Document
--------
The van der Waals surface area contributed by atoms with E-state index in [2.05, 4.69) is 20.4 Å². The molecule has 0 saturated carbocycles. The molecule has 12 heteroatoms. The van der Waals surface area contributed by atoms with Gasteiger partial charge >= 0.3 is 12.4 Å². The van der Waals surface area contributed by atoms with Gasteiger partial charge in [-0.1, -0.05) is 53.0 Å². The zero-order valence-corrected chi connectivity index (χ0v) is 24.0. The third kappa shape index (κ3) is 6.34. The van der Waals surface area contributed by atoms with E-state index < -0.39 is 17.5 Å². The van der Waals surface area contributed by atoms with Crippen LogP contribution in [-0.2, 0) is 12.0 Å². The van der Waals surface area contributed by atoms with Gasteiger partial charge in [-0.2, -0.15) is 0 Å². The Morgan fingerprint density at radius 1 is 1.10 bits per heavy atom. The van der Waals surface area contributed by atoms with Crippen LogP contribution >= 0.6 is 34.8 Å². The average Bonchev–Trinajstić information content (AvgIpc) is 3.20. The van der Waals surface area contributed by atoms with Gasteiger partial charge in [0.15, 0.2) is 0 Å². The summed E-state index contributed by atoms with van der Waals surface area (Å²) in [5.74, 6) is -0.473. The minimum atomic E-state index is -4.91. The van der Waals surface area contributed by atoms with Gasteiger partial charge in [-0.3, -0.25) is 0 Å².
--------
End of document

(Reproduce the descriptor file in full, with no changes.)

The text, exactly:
The van der Waals surface area contributed by atoms with E-state index in [2.05, 4.69) is 20.4 Å². The molecule has 0 saturated carbocycles. The molecule has 12 heteroatoms. The van der Waals surface area contributed by atoms with Gasteiger partial charge >= 0.3 is 12.4 Å². The van der Waals surface area contributed by atoms with Gasteiger partial charge in [-0.1, -0.05) is 53.0 Å². The zero-order valence-corrected chi connectivity index (χ0v) is 24.0. The third kappa shape index (κ3) is 6.34. The van der Waals surface area contributed by atoms with E-state index < -0.39 is 17.5 Å². The van der Waals surface area contributed by atoms with Crippen LogP contribution in [-0.2, 0) is 12.0 Å². The van der Waals surface area contributed by atoms with Gasteiger partial charge in [-0.2, -0.15) is 0 Å². The Morgan fingerprint density at radius 1 is 1.10 bits per heavy atom. The van der Waals surface area contributed by atoms with Crippen LogP contribution >= 0.6 is 34.8 Å². The average Bonchev–Trinajstić information content (AvgIpc) is 3.20. The van der Waals surface area contributed by atoms with Gasteiger partial charge in [0.15, 0.2) is 0 Å². The summed E-state index contributed by atoms with van der Waals surface area (Å²) in [5.74, 6) is -0.473. The minimum atomic E-state index is -4.91. The van der Waals surface area contributed by atoms with Gasteiger partial charge in [-0.3, -0.25) is 0 Å².